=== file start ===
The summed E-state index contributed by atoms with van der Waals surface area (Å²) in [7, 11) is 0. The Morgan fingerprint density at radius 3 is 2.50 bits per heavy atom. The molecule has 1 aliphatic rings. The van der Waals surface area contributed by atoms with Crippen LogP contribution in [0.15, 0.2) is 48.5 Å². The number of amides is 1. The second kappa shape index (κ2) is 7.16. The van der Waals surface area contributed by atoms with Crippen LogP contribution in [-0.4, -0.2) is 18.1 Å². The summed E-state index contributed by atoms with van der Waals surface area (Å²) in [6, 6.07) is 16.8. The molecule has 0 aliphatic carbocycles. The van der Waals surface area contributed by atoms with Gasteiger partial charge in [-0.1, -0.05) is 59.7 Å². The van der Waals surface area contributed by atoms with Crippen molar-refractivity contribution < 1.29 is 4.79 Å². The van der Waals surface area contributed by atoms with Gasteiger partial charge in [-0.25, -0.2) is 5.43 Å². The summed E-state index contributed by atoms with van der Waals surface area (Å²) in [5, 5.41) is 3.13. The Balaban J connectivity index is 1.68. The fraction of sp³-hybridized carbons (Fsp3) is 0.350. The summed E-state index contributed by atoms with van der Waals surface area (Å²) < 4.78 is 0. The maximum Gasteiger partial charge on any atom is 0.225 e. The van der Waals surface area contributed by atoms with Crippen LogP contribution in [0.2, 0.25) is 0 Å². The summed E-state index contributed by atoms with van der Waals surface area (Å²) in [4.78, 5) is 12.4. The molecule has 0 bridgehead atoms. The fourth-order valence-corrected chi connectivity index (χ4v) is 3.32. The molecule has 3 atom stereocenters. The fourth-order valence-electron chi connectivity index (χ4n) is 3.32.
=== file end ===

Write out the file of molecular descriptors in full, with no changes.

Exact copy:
The summed E-state index contributed by atoms with van der Waals surface area (Å²) in [7, 11) is 0. The Morgan fingerprint density at radius 3 is 2.50 bits per heavy atom. The molecule has 1 aliphatic rings. The van der Waals surface area contributed by atoms with Crippen LogP contribution in [0.15, 0.2) is 48.5 Å². The number of amides is 1. The second kappa shape index (κ2) is 7.16. The van der Waals surface area contributed by atoms with Crippen LogP contribution in [-0.4, -0.2) is 18.1 Å². The summed E-state index contributed by atoms with van der Waals surface area (Å²) in [6, 6.07) is 16.8. The molecule has 0 aliphatic carbocycles. The van der Waals surface area contributed by atoms with Gasteiger partial charge in [-0.1, -0.05) is 59.7 Å². The van der Waals surface area contributed by atoms with Crippen molar-refractivity contribution < 1.29 is 4.79 Å². The van der Waals surface area contributed by atoms with Gasteiger partial charge in [-0.25, -0.2) is 5.43 Å². The summed E-state index contributed by atoms with van der Waals surface area (Å²) in [5, 5.41) is 3.13. The Balaban J connectivity index is 1.68. The fraction of sp³-hybridized carbons (Fsp3) is 0.350. The summed E-state index contributed by atoms with van der Waals surface area (Å²) < 4.78 is 0. The maximum Gasteiger partial charge on any atom is 0.225 e. The van der Waals surface area contributed by atoms with Crippen LogP contribution in [0.2, 0.25) is 0 Å². The summed E-state index contributed by atoms with van der Waals surface area (Å²) in [4.78, 5) is 12.4. The molecule has 0 bridgehead atoms. The fourth-order valence-corrected chi connectivity index (χ4v) is 3.32. The molecule has 3 atom stereocenters. The fourth-order valence-electron chi connectivity index (χ4n) is 3.32.